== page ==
Manchin says he'll vote for Haaland for interior secretary
Sen. Joe Manchin, D-W.Va., speaks during a Senate Committee on Energy and Natural Resources hearing on the nomination of Rep. Debra Haaland, D-N.M., to be Secretary of the Interior on Capitol Hill in Washington, Wednesday, Feb. 24, 2021. Manchin, a moderate from West Virginia, had been publicly undecided through two days of hearings on Haaland's nomination by President Joe Biden. By contrast, Manchin said Haaland had earned his vote, despite disagreements over drilling on federal lands and the Keystone XL oil pipeline. Ad“I believe Deb Haaland will be a secretary of the Interior for every American and will vote to confirm her,'' Manchin said in a statement. Louisiana Sen. John Kennedy, a Republican who is not on the energy panel, called Haaland “a neo-socialist, left-of-Lenin whack job.''
Back in Paris pact, US faces tougher climate steps ahead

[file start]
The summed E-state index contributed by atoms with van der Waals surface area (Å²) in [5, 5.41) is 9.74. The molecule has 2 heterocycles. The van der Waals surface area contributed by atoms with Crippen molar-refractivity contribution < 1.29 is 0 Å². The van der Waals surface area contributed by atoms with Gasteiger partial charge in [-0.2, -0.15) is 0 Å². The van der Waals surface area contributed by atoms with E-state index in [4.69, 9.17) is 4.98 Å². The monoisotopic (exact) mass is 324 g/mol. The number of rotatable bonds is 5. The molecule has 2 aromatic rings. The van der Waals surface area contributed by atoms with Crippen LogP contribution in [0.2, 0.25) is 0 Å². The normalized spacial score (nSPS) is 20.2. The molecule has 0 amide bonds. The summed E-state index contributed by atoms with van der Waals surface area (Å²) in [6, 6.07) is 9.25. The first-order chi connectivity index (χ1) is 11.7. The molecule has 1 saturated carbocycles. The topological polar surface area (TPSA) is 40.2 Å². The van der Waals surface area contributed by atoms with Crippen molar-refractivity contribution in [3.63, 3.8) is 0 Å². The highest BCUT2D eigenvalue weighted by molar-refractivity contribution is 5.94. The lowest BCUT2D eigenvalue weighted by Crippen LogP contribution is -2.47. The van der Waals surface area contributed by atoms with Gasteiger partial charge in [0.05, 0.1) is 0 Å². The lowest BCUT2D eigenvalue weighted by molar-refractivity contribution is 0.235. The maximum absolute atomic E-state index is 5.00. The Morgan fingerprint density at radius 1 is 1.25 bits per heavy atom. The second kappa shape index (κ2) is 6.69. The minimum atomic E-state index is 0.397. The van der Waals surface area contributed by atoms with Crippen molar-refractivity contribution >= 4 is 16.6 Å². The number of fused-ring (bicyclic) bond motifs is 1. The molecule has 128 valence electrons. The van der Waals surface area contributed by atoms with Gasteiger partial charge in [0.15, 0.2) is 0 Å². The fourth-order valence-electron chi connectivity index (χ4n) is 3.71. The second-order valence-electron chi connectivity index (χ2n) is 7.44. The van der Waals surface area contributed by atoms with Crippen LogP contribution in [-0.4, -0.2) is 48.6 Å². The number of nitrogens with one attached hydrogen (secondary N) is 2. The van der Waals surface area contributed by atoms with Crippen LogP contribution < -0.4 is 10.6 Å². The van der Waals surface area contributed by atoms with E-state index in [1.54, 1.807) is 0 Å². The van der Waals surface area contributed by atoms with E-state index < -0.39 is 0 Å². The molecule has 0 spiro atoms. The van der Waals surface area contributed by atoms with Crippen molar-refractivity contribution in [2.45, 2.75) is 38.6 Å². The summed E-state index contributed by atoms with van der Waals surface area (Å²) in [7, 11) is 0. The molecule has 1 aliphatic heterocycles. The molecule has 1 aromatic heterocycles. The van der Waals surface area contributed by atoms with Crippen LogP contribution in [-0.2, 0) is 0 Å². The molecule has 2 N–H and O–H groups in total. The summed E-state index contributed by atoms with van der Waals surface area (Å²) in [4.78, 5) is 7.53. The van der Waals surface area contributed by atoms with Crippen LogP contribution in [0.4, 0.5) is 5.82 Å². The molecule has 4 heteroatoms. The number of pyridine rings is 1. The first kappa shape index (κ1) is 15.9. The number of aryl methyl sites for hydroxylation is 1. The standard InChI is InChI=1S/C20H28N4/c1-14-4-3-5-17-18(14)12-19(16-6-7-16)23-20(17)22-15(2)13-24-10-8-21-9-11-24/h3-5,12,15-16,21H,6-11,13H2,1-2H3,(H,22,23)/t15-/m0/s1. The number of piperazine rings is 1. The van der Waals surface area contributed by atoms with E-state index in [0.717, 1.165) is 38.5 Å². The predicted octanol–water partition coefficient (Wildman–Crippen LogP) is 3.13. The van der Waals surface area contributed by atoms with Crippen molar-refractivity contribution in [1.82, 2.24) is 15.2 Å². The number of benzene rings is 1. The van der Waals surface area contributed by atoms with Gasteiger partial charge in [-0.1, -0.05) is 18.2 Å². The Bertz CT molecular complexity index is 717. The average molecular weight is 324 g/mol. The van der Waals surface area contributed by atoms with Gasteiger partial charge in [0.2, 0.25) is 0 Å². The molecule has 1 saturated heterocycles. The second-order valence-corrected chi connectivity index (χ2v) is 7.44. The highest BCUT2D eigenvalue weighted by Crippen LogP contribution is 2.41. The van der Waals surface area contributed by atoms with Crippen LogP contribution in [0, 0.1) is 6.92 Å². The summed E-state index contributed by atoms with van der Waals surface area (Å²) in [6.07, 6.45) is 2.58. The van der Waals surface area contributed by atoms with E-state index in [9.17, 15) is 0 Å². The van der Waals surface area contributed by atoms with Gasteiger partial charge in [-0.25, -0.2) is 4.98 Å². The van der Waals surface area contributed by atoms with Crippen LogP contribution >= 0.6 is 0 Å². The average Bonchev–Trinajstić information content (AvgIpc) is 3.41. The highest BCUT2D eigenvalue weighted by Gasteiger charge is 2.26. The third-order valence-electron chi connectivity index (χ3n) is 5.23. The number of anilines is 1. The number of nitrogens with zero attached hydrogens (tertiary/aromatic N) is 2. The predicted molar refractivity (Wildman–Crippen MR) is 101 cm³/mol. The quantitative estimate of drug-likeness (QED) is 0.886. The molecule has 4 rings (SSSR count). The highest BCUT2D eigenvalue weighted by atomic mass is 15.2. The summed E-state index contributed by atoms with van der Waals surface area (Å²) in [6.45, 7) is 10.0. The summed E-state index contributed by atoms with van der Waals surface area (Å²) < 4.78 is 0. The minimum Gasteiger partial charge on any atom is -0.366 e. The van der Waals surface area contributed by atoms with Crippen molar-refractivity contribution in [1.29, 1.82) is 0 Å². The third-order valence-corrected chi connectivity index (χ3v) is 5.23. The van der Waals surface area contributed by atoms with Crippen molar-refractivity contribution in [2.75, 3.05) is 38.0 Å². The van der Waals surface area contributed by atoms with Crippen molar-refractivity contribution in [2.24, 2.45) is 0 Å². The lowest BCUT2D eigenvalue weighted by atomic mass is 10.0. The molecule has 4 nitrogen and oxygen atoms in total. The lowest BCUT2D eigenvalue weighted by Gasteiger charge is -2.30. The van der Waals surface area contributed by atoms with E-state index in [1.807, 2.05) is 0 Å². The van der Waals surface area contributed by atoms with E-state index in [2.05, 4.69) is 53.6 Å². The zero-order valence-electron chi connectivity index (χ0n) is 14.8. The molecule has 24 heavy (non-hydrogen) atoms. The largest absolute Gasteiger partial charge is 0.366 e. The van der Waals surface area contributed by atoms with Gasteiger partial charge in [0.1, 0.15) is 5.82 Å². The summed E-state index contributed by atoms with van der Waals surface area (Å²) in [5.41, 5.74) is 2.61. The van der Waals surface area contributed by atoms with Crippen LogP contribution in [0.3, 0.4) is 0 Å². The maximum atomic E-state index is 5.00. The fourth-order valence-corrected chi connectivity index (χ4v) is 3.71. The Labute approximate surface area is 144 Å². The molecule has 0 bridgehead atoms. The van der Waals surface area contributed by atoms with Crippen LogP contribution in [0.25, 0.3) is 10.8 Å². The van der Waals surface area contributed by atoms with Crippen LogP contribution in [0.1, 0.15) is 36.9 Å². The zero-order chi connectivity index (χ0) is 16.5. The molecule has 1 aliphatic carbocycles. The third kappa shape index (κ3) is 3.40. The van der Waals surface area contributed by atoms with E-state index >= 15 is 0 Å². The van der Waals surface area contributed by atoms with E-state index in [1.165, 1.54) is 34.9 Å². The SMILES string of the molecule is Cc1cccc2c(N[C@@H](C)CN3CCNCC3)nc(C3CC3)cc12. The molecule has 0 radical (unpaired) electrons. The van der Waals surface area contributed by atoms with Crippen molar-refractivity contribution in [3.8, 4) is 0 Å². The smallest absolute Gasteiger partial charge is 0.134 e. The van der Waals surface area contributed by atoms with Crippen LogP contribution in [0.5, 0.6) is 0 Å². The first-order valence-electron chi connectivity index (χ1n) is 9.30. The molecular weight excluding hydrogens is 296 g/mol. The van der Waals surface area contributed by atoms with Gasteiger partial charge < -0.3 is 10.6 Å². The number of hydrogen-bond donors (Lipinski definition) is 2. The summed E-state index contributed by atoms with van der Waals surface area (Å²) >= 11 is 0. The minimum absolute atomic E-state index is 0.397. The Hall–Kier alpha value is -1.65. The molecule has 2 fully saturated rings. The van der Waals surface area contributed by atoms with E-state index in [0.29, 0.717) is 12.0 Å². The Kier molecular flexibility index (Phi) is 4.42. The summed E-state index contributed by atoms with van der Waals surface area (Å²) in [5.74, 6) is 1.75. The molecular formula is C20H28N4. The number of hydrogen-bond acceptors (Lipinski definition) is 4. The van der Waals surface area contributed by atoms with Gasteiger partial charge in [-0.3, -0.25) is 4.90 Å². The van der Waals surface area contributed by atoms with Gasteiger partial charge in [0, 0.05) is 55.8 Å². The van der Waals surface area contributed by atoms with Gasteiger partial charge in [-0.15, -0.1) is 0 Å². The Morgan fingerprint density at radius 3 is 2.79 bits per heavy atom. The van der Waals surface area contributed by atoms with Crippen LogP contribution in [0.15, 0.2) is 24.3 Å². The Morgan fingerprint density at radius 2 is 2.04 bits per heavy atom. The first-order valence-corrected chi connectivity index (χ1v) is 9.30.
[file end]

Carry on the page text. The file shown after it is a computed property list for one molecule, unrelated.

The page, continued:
(AP Photo/Patrick Semansky)World leaders welcomed the United States' official return to the Paris climate accord Friday, but politically trickier steps lie just ahead for President Joe Biden, including setting a tough national target in coming months for cutting damaging fossil fuel emissions. Officially, the United States was only out of the worldwide global climate pact for 107 days. It’s the political symbolism that the largest economy refuses to see the opportunity of addressing climate change.” said Christiana Figueres, the former United Nations climate chief. Wyoming Sen. John Barrasso, the top Republican on the Senate energy panel, has criticized Biden for rejoining the Paris accord, tweeting: “Returning to the Paris climate agreement will raise Americans’ energy costs and won’t solve climate change. The Biden administration will set unworkable targets for the United States while China and Russia can continue with business as usual."